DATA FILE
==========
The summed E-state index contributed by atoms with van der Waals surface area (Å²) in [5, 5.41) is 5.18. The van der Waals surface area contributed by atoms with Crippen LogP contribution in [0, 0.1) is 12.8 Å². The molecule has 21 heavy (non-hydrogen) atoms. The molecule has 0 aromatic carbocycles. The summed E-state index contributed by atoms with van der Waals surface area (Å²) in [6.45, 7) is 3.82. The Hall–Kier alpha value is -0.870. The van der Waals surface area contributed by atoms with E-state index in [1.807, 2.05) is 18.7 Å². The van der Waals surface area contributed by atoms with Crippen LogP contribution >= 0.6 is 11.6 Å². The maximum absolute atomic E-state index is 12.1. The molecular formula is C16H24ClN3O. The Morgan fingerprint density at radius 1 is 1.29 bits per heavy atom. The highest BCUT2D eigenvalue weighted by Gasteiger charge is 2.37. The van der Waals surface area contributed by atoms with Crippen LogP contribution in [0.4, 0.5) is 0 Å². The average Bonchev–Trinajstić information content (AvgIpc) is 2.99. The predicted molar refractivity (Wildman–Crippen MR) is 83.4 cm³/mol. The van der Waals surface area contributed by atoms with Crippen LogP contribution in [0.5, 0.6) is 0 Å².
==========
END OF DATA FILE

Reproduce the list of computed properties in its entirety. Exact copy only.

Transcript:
The summed E-state index contributed by atoms with van der Waals surface area (Å²) in [5, 5.41) is 5.18. The van der Waals surface area contributed by atoms with Crippen LogP contribution in [0, 0.1) is 12.8 Å². The molecule has 21 heavy (non-hydrogen) atoms. The molecule has 0 aromatic carbocycles. The summed E-state index contributed by atoms with van der Waals surface area (Å²) in [6.45, 7) is 3.82. The Hall–Kier alpha value is -0.870. The van der Waals surface area contributed by atoms with E-state index in [1.807, 2.05) is 18.7 Å². The van der Waals surface area contributed by atoms with Crippen LogP contribution >= 0.6 is 11.6 Å². The maximum absolute atomic E-state index is 12.1. The molecular formula is C16H24ClN3O. The Morgan fingerprint density at radius 1 is 1.29 bits per heavy atom. The highest BCUT2D eigenvalue weighted by Gasteiger charge is 2.37. The van der Waals surface area contributed by atoms with Crippen LogP contribution in [0.4, 0.5) is 0 Å². The average Bonchev–Trinajstić information content (AvgIpc) is 2.99. The predicted molar refractivity (Wildman–Crippen MR) is 83.4 cm³/mol. The van der Waals surface area contributed by atoms with Crippen LogP contribution in [0.5, 0.6) is 0 Å².